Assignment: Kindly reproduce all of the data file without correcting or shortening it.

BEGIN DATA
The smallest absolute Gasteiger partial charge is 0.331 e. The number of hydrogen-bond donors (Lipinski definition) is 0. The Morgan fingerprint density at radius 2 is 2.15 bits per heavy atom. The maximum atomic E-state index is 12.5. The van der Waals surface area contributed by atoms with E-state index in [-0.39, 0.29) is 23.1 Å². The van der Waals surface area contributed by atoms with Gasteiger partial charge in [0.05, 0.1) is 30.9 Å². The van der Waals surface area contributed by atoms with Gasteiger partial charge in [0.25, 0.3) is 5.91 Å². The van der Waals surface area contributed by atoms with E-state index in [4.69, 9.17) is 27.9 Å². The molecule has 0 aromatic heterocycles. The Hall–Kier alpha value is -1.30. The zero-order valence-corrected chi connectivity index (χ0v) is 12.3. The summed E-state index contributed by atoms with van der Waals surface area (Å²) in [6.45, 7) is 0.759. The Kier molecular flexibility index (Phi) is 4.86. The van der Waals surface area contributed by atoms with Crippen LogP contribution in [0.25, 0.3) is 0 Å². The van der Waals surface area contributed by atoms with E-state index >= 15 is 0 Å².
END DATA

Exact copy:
The smallest absolute Gasteiger partial charge is 0.331 e. The number of hydrogen-bond donors (Lipinski definition) is 0. The Morgan fingerprint density at radius 2 is 2.15 bits per heavy atom. The maximum atomic E-state index is 12.5. The van der Waals surface area contributed by atoms with E-state index in [-0.39, 0.29) is 23.1 Å². The van der Waals surface area contributed by atoms with Gasteiger partial charge in [0.05, 0.1) is 30.9 Å². The van der Waals surface area contributed by atoms with Gasteiger partial charge in [0.25, 0.3) is 5.91 Å². The van der Waals surface area contributed by atoms with E-state index in [4.69, 9.17) is 27.9 Å². The molecule has 0 aromatic heterocycles. The Hall–Kier alpha value is -1.30. The zero-order valence-corrected chi connectivity index (χ0v) is 12.3. The summed E-state index contributed by atoms with van der Waals surface area (Å²) in [6.45, 7) is 0.759. The Kier molecular flexibility index (Phi) is 4.86. The van der Waals surface area contributed by atoms with Crippen LogP contribution in [0.25, 0.3) is 0 Å². The van der Waals surface area contributed by atoms with E-state index >= 15 is 0 Å².